An editor should only be sent information that might actually interest him. This sounds simple at first, but it is anything but trivial. For one thing, the press distribution lists have to be structured correctly for this purpose. And on the other hand, you need a tool that makes it possible to flexibly compile these press distribution lists and thus, depending on the topic, always enable the most accurate target group compilation possible.

I have compiled a short guide here on what to look out for when setting up press distribution lists and selecting software to manage them.

Never, never ever and under no circumstances use Excel!

When I took over responsibility for corporate communications at the software manufacturer Wilken in 1993, I built my first press distribution list using Microsoft Excel, of course. And because I’m a lazy person, that was exactly a press distribution list back then: For the IT trade press, for the regional daily media, and for anyone else I thought might be interested in my topics. This “watering can model” still worked in 1993, because the addressees were all hand-researched and their number was therefore manageable! Until my employer at the time, Wilken, started addressing different target groups. There were ERP systems for industry or public administration, later the energy industry was added. And accordingly, the number of different press distributors grew rapidly. This made press work really tedious.

CRM does not work for press relations

Step 2 was the switch from Excel to CRM. The problem: editorial offices and media do not fit into one CRM. Editors are neither customers nor suppliers. Also, the complete structure and organization of a CRM system is not at all suitable for the organization of press distributors. In the worst case, you might even disrupt the sales process if you misuse a CRM system for PR.

You can’t do it without PR software

Press distribution lists can only be organized decently with software that is geared to the processes of PR. The software must be able to send personalized e-mails to the respective contacts and also document this communication. This is the only way to track what was exchanged with whom and when. There are a few principles to keep in mind.

Do not create customer-specific distribution lists

Of course, this applies first and foremost to PR agencies. Because they want to serve their customers in the best possible way. So what could be more obvious than creating separate distribution lists for each customer and each customer topic? Especially when a software solution like PressFile makes it so easy. But at some point the rude awakening comes. In my case it came during a vacation replacement. I was supposed to do a mailing for my colleague on the subject of “Mobile energy storage systems for commercial vehicles”. This includes the trade presses for “Renewable Energies,” “Commercial Vehicles,” “Environmental and Climate Protection,” but also titles that deal with energy in a broader sense, up to and including media such as the Handelsblatt or the Frankfurter Allgemeine. Of course, we have all these media saved. However, when I was preparing to send out the press release, I discovered that there were at least half a dozen customized distribution lists stored in PressFile for each topic. And no two were alike! That was the flip side of freedom and simplicity. There were more than 2,000 distributors in total in our PressFile at that time. An absolute wild growth!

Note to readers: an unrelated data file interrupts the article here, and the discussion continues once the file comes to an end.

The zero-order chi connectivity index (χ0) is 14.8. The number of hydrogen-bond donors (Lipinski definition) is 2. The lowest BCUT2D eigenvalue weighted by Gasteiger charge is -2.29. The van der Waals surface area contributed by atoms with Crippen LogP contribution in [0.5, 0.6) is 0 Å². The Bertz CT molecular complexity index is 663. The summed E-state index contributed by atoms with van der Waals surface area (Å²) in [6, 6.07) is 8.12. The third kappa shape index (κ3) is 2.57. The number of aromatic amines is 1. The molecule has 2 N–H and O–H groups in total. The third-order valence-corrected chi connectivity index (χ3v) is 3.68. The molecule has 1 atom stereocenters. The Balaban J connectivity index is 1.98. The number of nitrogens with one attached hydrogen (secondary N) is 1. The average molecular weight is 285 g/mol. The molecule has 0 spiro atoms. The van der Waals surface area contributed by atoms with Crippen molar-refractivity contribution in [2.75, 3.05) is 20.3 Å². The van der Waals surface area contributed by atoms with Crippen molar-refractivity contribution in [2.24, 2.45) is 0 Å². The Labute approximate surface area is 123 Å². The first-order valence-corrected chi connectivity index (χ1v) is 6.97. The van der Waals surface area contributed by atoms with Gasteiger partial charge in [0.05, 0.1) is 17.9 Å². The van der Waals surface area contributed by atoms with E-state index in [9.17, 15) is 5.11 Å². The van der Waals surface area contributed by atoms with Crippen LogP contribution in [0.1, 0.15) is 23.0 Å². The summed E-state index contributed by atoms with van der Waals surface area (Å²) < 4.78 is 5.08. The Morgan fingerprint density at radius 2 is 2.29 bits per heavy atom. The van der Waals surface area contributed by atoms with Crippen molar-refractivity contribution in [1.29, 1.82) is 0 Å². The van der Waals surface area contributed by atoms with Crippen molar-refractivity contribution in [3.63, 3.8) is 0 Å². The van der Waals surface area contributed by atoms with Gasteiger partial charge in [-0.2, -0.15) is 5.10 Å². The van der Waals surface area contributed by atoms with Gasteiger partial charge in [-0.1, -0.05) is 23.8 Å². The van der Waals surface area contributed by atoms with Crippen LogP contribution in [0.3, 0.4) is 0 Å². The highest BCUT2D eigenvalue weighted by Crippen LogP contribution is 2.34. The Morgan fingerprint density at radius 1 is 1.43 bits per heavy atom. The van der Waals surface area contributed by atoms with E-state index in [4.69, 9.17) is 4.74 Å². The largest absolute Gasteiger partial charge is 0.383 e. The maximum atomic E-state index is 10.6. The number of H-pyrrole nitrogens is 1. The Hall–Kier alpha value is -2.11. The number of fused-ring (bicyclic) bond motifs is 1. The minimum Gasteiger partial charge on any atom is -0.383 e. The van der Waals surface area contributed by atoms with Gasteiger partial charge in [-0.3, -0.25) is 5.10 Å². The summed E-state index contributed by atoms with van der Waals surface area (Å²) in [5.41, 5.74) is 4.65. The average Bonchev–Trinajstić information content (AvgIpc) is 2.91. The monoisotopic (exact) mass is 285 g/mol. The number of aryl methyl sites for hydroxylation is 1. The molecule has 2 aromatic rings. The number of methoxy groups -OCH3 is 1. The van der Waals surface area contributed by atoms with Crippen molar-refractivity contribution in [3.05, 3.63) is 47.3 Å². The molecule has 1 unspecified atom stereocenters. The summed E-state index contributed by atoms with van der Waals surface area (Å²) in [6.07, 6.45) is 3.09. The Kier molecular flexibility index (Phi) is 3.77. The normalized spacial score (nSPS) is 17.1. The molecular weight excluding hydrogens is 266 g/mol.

Nevertheless: Better one distributor more than one too few!

The lesson I have learned from my now almost 25 years of experience working with press distribution lists is to create generic distribution lists and then differentiate them. Take IT, for example: There are editorial teams that deal with business software, IT infrastructure or special topics such as IT security or document management. Accordingly, distributors must be named accordingly, for example “IT Business Software” or “IT Security”. If you work internationally like Press’n’Relations, you also need a country code, e.g. “IT-D-Security”, so that a clear grouping by country is given. Of course, there are editors who are interested in several of these topics. It must then be possible to assign them to several distributors. And there are topics that are sent to several distribution lists at the same time. For example, the personnel of an IT company, which could additionally be of interest for the regional daily press. The PR solution must then be able to “mix” these distribution lists, ensuring that editors included in multiple press distribution lists receive the mail only once and not many times.

If one proceeds according to this principle, editorial offices can be addressed very specifically at once – or also very broadly, depending on the topic. And: The distribution lists are unique, because not everyone maintains “their customer distribution lists”. Because if a change is made here, colleagues usually don’t get to hear about it, and potential opportunities for publications are lost.

It is well worth putting some brain power into organizing press distributors based on this principle. Because this makes vacation replacements child’s play in terms of distribution technology.